The line gracefully dances across the water as fading sunlight glimmers off its surface. The only sound is that of the river’s perpetual journey. You’re just a pair of waders, a few hand-tied flies and a rod away from an endless stream of grip-and-grin photographs for your Instagram feed. It’s like the veteran fly fisher who shows up to casual occasions with a hat full of used fishhooks told me, “It’s not like you’re going to step out there and have it be some personal A River Runs Through It dream.”
Hold up. I’m not? Fly fishing, it turns out, is a subtle art. It takes a singular focus to fully master this mediative sport.
To do more than stand in the middle of a river futilely casting away with a grip of expensive gear you’ll have to build a foundation of skill and knowledge. Utah is home to remote high-mountain lakes, easy-access rivers perfect for after-work fishing and everything in between, ready to dish up a plethora of trout and bass to fly fishers with some mettle. All you have to do is earn your stripes. Ready to get started?
Starting from square one can seem daunting, but amid the internet’s endless detritus is a wealth of information to guide you on the journey to fly fishing nirvana. As anyone who has tried to learn a new skill, from patching drywall to changing a bicycle tire, can attest, there’s an instructional YouTube channel or a podcast for that.
Start with Ascent Fly Fishing’s virtual tools. Ascent’s biologists, guides and committed anglers have devoted a lifetime to tricking fish into biting what you’re casting and in their spare time have written instructional blog posts with titles like “Fly Fishing for Kokanee Salmon 101” and podcasts covering subjects like organizing your fly box.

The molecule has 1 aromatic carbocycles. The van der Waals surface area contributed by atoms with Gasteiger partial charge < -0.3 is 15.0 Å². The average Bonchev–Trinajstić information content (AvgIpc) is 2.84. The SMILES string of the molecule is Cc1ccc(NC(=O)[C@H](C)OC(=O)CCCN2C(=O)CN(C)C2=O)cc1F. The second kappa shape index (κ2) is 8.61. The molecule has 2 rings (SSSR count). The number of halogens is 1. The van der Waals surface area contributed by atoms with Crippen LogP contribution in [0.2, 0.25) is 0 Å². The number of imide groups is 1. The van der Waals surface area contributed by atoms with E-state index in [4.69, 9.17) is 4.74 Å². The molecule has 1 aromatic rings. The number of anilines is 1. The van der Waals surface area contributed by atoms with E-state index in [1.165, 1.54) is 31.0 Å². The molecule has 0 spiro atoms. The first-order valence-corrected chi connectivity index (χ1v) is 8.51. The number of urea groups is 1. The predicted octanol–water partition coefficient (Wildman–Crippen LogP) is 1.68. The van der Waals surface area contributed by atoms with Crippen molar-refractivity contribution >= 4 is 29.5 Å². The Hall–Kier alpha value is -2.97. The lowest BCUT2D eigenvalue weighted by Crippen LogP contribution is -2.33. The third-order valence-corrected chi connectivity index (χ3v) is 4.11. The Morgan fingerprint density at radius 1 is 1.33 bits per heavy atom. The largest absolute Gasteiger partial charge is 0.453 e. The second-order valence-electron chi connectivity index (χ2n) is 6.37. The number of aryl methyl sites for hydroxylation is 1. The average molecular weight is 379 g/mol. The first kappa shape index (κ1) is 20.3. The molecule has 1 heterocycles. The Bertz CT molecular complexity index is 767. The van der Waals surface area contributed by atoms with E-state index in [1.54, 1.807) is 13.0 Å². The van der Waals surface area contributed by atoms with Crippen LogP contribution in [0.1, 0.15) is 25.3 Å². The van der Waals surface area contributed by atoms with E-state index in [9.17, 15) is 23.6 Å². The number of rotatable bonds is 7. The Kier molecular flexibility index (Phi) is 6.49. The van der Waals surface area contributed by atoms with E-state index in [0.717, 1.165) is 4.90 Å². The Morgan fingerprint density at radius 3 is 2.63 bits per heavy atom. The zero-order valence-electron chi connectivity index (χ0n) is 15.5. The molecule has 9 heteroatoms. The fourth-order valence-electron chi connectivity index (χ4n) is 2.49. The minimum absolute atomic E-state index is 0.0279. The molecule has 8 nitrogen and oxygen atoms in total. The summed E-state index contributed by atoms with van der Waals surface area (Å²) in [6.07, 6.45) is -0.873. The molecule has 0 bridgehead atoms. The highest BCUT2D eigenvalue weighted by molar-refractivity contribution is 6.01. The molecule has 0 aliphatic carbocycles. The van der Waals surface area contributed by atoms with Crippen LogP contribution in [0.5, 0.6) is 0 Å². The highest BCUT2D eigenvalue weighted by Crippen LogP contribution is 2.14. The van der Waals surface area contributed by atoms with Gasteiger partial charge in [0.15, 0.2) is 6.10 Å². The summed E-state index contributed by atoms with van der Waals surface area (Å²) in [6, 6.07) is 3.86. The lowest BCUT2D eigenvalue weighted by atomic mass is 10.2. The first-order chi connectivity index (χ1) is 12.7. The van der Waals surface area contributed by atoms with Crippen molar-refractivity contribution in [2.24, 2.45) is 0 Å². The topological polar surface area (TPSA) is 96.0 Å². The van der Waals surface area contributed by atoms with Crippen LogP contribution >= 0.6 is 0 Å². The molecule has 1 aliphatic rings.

Fly Fish Food, a full-service retail shop in Orem (Fly Fish Food, 932 N. State St., Orem, 801-615-6055), has an online library of remarkably detailed fly-tying tutorials with video guides, materials lists and the option to shop online.
If you prefer the weight of a book in hand, reach for the Guide to Fly Fishing in Utah by Steve Schmidt.
Take a Lesson
While diligent study is a morally-sound endeavor, few would attest to it being more rewarding than being out on the water in Utah’s beautiful public lands. But without some expertise, you’re likely to spend the whole day staring at your surroundings without hooking a single fish. “Our emphasis is teaching people a foundation of knowledge they can use to pursue fly fishing in any way they choose,” says Steve Schmidt, the owner of Western Rivers Flyfisher who literally wrote the aforementioned book on fly fishing in Utah.
The best starting point, according to Schmidt, is with Western Rivers Flyfisher’s summer Fly Fishing 101 classes (1071 E. 900 South, SLC, 801-521-6324). “These classes give you the basics to start a lifelong journey,” he says. “When I started at nine years old, I had to go to the library to check out books and seek out someone who would teach me to tie knots. We make it much easier than that.”
The four-day classes begin with two evening sessions covering gear and essential flies and get into subjects like how weather affects insects and fish. Day three is an evening session at the park to focus solely on casting instruction. You’ll learn the roll cast and the pick-up/lay-down, along with basic knots and rigging.
Day four is out on the water of the popular and accessible Middle Provo River for the hands-on portion of your instruction. Women’s-only classes are also available as well as guided trips. Guides are there to not only help clients hook some fish but also become better anglers. “Even on our guided trips, we’re trying to teach something people can use in the future,” says Schmidt.
Helpful Fly-Fishing Apps for Utah
Those pocket-sized computers we all tote around are a useful source of on-the-go information. Here are a couple of helpful apps for fly fishing in Utah.
Free, comprehensive fly-tying instruction and video tutorials.
Contains location-specific information on weather, fish species, bug hatches, water flow tables, access points and “what’s working.”
The Official DWR App lets you purchase and store licenses, view regulations and access fish identification guide.